The initial search resulted in 248 studies, of which 25 articles and two annual meeting abstracts were reviewed. Fifteen articles were excluded after full-text review (Supplementary Table 2). The remaining 10 eligible articles [11-20] and two annual meeting abstracts [21,22] reported the probabilities of HCCs and non-HCC malignancies in the CEUS LR-M category (Fig. 1). Among these, seven articles [12,14-17,19,20] also reported the frequencies of individual CEUS LR-M imaging features (i.e., rim APHE, early washout, and marked washout).
The characteristics of the included studies are summarized in Table 1. Of the 12 included studies, three studies [11,20,21] had prospective study designs and nine studies [12-19,22] had retrospective study designs. There was only one case-control study [14], while the others were cohort studies [11-13,15-22]. For subject enrollment, eight studies [11,12,15,18-22] consecutively enrolled subjects, while the other four studies [13,14,16,17] selectively included subjects. Eight studies [13-18,20,22] reported hepatitis B virus infection as the predominant etiology, while four studies [11,12,19,21] reported other predominant etiologies such as hepatitis C virus infection or alcohol abuse. Four articles used CEUS LI-RADS version 2016 [11-13,19] and the other eight studies [14-18,20-22] used CEUS LI-RADS version 2017. Regarding the reference standard, five studies [13-15,20,22] used only the pathological diagnosis, while seven studies [11,12,16-19,21] used a combination of pathological diagnosis and composite imaging or clinical follow-up.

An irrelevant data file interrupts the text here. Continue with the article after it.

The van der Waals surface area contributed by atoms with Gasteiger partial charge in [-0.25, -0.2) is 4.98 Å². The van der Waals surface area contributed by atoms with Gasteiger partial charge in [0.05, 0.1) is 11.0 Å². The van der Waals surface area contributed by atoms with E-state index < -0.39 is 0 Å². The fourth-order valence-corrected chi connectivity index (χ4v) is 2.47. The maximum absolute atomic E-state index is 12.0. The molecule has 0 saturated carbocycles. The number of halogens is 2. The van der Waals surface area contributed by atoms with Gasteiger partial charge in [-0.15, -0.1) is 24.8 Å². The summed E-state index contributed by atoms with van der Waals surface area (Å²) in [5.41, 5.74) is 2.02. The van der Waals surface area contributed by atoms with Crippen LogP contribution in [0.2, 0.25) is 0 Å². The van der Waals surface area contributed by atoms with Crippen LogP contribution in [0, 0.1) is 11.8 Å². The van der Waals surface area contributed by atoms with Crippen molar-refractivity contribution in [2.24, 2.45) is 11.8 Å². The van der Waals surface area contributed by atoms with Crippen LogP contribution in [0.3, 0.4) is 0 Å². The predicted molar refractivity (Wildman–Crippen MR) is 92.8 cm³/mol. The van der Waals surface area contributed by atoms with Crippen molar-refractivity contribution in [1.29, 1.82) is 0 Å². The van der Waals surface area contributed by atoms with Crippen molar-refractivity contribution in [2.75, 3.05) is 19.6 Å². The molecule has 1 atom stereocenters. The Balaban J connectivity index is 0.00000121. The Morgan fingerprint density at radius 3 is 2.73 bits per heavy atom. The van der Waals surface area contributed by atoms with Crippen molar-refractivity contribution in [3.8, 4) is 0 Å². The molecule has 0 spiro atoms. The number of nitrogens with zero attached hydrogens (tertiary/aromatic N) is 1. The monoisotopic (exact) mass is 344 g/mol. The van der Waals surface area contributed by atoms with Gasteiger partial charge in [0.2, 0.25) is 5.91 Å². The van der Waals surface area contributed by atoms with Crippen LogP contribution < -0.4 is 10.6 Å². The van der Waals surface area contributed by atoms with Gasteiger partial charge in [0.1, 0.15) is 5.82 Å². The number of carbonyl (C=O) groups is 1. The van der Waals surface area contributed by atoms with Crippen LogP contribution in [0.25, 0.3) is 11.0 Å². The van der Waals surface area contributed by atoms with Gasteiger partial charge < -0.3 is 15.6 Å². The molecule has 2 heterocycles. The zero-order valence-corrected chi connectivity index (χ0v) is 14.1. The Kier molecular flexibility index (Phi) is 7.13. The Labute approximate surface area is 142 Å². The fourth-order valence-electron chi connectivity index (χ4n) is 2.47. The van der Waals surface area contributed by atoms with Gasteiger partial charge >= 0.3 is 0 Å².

The methodological quality of the studies assessed by the QUADAS-2 is presented in Supplementary Fig. 1. Of the four domains, the flow and timing domain had notable quality concerns, with 75% of studies having high [11,20,22] or unclear [13-16,19,21] risk of bias because they did not use the same reference standard or because the interval between the index test and reference standard was unclear or not stated. In the patient and observation selection domain, 17% [13,14] and 33% [13,14,16,17] of the studies had a high risk of bias and high concerns regarding applicability, respectively.

Proportion of HCC and Non-HCC Malignancies in CEUS LR-M

The proportions of HCC and non-HCC malignancies in the CEUS LR-M category are summarized in Fig. 2. Among 5,728 observations, there were a total of 1,046 LR-M observations in 12 studies, of which 579 were HCCs, 432 were non-HCC malignancies, and 35 were benign. The pooled proportions of HCC and non-HCC malignancies in the CEUS LR-M category were 54% (95% CI, 44% to 65%; I2=84%; P<0.001) and 40% (95% CI, 28% to 53%; I2=88%; P<0.001), respectively. After excluding one case-control study [14], the pooled proportions of HCC and non-HCC malignancies in the CEUS LR-M category were 59% (95% CI, 52% to 65%; I2=44%; P=0.056) and 36% (95% CI, 26% to 46%, I2=66%; P<0.001), respectively (Supplementary Fig. 2).
Of the 298 non-HCC malignancies with specific diagnoses identified in nine studies [11-14,17,19,21], there were 201 intrahepatic cholangiocarcinomas, 62 metastases, 28 combined hepatocellular cholangiocarcinomas, and three lymphomas (Table 2). No specific diagnoses were available for 134 non-HCC malignancies identified in three studies [15,20,22]. For the 35 benign lesions categorized as CEUS LR-M, eight were specified in four studies [13,16,17,19], including two bile duct adenomas, two reactive lymphoid hyperplasias, one inflammatory pseudotumor, one liver abscess, one hemangioma, and one regenerative nodule (Table 2).

Meta-regression Analysis